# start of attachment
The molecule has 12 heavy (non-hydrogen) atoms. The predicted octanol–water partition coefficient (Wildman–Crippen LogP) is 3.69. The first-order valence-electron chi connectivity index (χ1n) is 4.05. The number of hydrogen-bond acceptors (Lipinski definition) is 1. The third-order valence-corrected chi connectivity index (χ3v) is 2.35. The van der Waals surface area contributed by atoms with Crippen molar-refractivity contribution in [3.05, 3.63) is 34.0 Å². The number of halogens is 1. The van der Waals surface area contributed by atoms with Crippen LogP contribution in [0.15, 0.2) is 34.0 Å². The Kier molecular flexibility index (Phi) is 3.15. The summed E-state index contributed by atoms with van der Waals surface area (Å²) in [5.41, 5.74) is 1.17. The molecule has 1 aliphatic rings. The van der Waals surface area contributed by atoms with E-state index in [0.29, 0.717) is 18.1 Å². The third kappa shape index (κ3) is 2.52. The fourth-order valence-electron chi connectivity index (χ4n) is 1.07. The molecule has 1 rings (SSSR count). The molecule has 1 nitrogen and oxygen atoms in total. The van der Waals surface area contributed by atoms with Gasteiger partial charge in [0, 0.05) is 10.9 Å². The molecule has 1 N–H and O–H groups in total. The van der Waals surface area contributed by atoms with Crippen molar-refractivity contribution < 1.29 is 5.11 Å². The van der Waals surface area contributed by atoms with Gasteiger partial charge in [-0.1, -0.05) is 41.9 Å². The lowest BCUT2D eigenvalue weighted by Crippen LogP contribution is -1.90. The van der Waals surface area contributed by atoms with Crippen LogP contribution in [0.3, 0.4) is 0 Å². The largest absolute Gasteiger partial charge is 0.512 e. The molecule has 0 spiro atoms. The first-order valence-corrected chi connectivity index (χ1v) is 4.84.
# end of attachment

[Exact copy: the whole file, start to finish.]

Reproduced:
The molecule has 12 heavy (non-hydrogen) atoms. The predicted octanol–water partition coefficient (Wildman–Crippen LogP) is 3.69. The first-order valence-electron chi connectivity index (χ1n) is 4.05. The number of hydrogen-bond acceptors (Lipinski definition) is 1. The third-order valence-corrected chi connectivity index (χ3v) is 2.35. The van der Waals surface area contributed by atoms with Crippen molar-refractivity contribution in [3.05, 3.63) is 34.0 Å². The number of halogens is 1. The van der Waals surface area contributed by atoms with Crippen LogP contribution in [0.15, 0.2) is 34.0 Å². The Kier molecular flexibility index (Phi) is 3.15. The summed E-state index contributed by atoms with van der Waals surface area (Å²) in [5.41, 5.74) is 1.17. The molecule has 1 aliphatic rings. The van der Waals surface area contributed by atoms with E-state index in [0.29, 0.717) is 18.1 Å². The third kappa shape index (κ3) is 2.52. The fourth-order valence-electron chi connectivity index (χ4n) is 1.07. The molecule has 1 rings (SSSR count). The molecule has 1 nitrogen and oxygen atoms in total. The van der Waals surface area contributed by atoms with Gasteiger partial charge in [0, 0.05) is 10.9 Å². The molecule has 1 N–H and O–H groups in total. The van der Waals surface area contributed by atoms with Crippen molar-refractivity contribution < 1.29 is 5.11 Å². The van der Waals surface area contributed by atoms with Gasteiger partial charge in [-0.1, -0.05) is 41.9 Å². The lowest BCUT2D eigenvalue weighted by Crippen LogP contribution is -1.90. The van der Waals surface area contributed by atoms with Crippen LogP contribution in [0.3, 0.4) is 0 Å². The largest absolute Gasteiger partial charge is 0.512 e. The molecule has 0 spiro atoms. The first-order valence-corrected chi connectivity index (χ1v) is 4.84.